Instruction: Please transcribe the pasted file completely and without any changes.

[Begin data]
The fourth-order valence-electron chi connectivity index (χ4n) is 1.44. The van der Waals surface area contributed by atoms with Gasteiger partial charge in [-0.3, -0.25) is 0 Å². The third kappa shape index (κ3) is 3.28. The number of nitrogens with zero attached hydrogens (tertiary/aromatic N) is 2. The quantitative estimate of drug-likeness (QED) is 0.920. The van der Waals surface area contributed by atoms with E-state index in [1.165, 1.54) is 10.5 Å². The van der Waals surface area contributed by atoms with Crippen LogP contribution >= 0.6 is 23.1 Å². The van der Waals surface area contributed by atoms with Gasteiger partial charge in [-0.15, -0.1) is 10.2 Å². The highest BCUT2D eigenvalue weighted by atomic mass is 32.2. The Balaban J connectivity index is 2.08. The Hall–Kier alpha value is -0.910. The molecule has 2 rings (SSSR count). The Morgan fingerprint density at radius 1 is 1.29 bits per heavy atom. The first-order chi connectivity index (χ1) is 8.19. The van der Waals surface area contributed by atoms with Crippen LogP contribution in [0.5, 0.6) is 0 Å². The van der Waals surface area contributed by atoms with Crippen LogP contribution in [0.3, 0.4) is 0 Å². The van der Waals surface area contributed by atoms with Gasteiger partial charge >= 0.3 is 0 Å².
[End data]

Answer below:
The fourth-order valence-electron chi connectivity index (χ4n) is 1.44. The van der Waals surface area contributed by atoms with Gasteiger partial charge in [-0.3, -0.25) is 0 Å². The third kappa shape index (κ3) is 3.28. The number of nitrogens with zero attached hydrogens (tertiary/aromatic N) is 2. The quantitative estimate of drug-likeness (QED) is 0.920. The van der Waals surface area contributed by atoms with E-state index in [1.165, 1.54) is 10.5 Å². The van der Waals surface area contributed by atoms with Crippen LogP contribution >= 0.6 is 23.1 Å². The van der Waals surface area contributed by atoms with Gasteiger partial charge in [-0.15, -0.1) is 10.2 Å². The highest BCUT2D eigenvalue weighted by atomic mass is 32.2. The Balaban J connectivity index is 2.08. The Hall–Kier alpha value is -0.910. The molecule has 2 rings (SSSR count). The Morgan fingerprint density at radius 1 is 1.29 bits per heavy atom. The first-order chi connectivity index (χ1) is 8.19. The van der Waals surface area contributed by atoms with Crippen LogP contribution in [0.5, 0.6) is 0 Å². The van der Waals surface area contributed by atoms with Crippen LogP contribution in [0.3, 0.4) is 0 Å². The van der Waals surface area contributed by atoms with Gasteiger partial charge >= 0.3 is 0 Å².